from the usual requirements of summary judgment."). In this case,
because Plaintiff's Complaint is verified, the Court will consider the
allegations contained therein to the extent they provide admissible
Plaintiff was employed with the County of Oswego ("County") as a Building Maintenance Worker from March 7, 1994 to May 2011. Compt. ¶ 11; Def. L.R. 7.1(a)(3) Stat. of Mat. Facts ("Def. SOMF") ¶ 1. In May 2011, Plaintiff applied for and was hired into the position of Building Maintenance Mechanic. Def. SOMF ¶1. Plaintiff asserts that from October 20, 1997 until April 2011 she was paid less wages, compensation and other benefits than paid to male co-workers "for substantially the same services." Compl. ¶15. She contends that her differentiation in pay was "based upon sex" and not "a seniority system, merit system, system which measures earnings by quantity or quality of production, or other legitimate basis." Id. ¶ 17. Plaintiff has not pointed to any specific instances, employees, or positions which would support her contention that she was paid less than a male employee performing the same work.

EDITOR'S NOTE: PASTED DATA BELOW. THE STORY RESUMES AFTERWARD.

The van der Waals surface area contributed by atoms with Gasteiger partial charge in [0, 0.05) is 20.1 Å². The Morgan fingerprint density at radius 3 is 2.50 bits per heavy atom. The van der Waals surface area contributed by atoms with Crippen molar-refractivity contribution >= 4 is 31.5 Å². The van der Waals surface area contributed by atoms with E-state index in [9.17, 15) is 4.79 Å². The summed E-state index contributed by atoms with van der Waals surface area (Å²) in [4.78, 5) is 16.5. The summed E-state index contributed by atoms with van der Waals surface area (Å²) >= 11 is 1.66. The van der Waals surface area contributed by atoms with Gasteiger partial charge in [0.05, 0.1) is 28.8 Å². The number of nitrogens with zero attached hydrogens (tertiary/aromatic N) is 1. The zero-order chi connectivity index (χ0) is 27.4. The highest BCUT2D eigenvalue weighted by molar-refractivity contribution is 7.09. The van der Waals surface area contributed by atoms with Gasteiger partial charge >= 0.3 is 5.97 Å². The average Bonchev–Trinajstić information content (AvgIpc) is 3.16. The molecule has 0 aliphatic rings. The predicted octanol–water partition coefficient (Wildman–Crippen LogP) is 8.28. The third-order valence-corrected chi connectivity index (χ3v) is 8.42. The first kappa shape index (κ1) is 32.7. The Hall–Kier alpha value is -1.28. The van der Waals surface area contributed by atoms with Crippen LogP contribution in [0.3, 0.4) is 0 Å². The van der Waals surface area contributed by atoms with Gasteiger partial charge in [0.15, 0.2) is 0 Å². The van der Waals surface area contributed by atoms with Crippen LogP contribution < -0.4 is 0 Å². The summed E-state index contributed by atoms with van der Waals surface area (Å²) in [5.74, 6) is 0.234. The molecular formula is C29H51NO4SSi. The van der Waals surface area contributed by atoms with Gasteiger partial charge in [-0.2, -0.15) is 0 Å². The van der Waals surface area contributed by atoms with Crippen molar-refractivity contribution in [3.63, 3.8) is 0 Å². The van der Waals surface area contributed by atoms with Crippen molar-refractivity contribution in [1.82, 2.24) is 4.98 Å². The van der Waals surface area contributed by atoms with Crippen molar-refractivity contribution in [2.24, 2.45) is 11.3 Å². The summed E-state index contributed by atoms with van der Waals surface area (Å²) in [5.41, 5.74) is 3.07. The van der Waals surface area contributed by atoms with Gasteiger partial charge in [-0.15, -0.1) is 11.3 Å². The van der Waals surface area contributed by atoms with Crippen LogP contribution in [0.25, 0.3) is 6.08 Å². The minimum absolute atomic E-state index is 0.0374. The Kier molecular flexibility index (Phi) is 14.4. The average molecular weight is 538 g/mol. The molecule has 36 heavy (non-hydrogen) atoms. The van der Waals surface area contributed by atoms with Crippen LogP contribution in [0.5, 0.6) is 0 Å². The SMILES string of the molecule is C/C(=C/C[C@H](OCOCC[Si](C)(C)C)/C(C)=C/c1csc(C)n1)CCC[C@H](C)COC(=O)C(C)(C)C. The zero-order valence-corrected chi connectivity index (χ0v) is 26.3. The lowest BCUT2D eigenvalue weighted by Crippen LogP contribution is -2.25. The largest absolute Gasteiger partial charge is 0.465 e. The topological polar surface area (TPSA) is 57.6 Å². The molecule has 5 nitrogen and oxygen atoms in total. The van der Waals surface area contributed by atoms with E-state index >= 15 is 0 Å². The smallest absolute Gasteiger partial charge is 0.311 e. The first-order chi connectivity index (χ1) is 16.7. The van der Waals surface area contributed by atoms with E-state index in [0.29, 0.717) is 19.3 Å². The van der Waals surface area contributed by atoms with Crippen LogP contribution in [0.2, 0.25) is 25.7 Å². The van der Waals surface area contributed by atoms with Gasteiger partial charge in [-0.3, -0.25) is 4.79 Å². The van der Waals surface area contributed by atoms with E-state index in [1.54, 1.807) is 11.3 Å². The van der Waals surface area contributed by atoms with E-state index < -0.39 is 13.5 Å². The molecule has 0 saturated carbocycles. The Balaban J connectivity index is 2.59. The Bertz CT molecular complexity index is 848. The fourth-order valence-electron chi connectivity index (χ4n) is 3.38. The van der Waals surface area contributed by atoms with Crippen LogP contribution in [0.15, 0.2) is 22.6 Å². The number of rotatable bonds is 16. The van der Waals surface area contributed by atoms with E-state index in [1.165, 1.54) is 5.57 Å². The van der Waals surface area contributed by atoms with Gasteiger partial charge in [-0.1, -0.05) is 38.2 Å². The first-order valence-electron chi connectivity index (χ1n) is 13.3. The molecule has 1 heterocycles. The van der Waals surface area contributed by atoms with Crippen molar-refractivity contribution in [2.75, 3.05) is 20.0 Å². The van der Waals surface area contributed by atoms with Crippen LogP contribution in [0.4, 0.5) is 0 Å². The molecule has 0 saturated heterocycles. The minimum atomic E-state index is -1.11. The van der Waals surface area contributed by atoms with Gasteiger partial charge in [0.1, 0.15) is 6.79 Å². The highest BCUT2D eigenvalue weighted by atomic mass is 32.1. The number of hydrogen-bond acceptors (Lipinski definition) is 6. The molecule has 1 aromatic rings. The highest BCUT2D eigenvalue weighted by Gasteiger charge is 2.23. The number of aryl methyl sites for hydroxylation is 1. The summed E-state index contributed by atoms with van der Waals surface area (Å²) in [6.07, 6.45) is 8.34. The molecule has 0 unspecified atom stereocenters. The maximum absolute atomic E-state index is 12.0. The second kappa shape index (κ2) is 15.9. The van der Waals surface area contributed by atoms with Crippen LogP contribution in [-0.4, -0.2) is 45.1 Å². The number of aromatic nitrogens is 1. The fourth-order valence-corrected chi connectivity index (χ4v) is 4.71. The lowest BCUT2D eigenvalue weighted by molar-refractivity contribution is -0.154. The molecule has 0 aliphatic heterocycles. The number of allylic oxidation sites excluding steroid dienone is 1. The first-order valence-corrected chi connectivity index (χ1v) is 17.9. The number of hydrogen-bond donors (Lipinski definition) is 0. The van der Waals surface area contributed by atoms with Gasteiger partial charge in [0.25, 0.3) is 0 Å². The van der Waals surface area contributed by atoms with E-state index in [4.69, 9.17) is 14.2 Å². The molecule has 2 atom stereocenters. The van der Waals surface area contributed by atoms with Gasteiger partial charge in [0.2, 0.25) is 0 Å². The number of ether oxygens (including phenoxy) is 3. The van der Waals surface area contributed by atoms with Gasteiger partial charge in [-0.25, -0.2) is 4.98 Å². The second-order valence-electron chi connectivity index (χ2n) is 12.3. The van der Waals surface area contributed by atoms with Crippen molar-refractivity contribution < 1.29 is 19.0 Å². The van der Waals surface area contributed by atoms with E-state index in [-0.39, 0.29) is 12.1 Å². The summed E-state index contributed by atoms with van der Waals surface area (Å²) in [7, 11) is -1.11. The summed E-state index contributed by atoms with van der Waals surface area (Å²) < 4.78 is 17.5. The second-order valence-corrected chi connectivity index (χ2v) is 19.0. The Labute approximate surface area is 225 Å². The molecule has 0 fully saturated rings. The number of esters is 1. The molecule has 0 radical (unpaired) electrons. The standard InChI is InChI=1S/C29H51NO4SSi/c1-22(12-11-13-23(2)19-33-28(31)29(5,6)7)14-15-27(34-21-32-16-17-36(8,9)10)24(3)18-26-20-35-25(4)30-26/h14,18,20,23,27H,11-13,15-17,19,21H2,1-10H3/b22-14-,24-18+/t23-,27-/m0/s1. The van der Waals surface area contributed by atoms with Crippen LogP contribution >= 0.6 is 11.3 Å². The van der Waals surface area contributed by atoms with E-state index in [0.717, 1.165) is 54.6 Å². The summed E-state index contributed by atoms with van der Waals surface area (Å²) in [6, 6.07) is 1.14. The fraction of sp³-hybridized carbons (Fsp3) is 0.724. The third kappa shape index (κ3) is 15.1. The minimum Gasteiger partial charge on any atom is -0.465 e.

Moreover, Defendant has demonstrated that at all times during Plaintiff's employment with the County, she was represented by the Civil Service Employees Association, Local 1000 and her pay rate was determined by the terms of the contracts between the County and Union. Def. SOMF ¶ 2. Plaintiff's pay rate was determined by her pay grade as set forth in her Union contract and adjusted for the number of years of service with the County, as also stipulated in her Union Contract. Id. ¶ 3. Her pay rate was not determined by any of her supervisors or the Superintendent of the Buildings and Grounds Department, but was determined by the County Personnel Department after applying the terms of the Union Contract. Id. ¶ 4.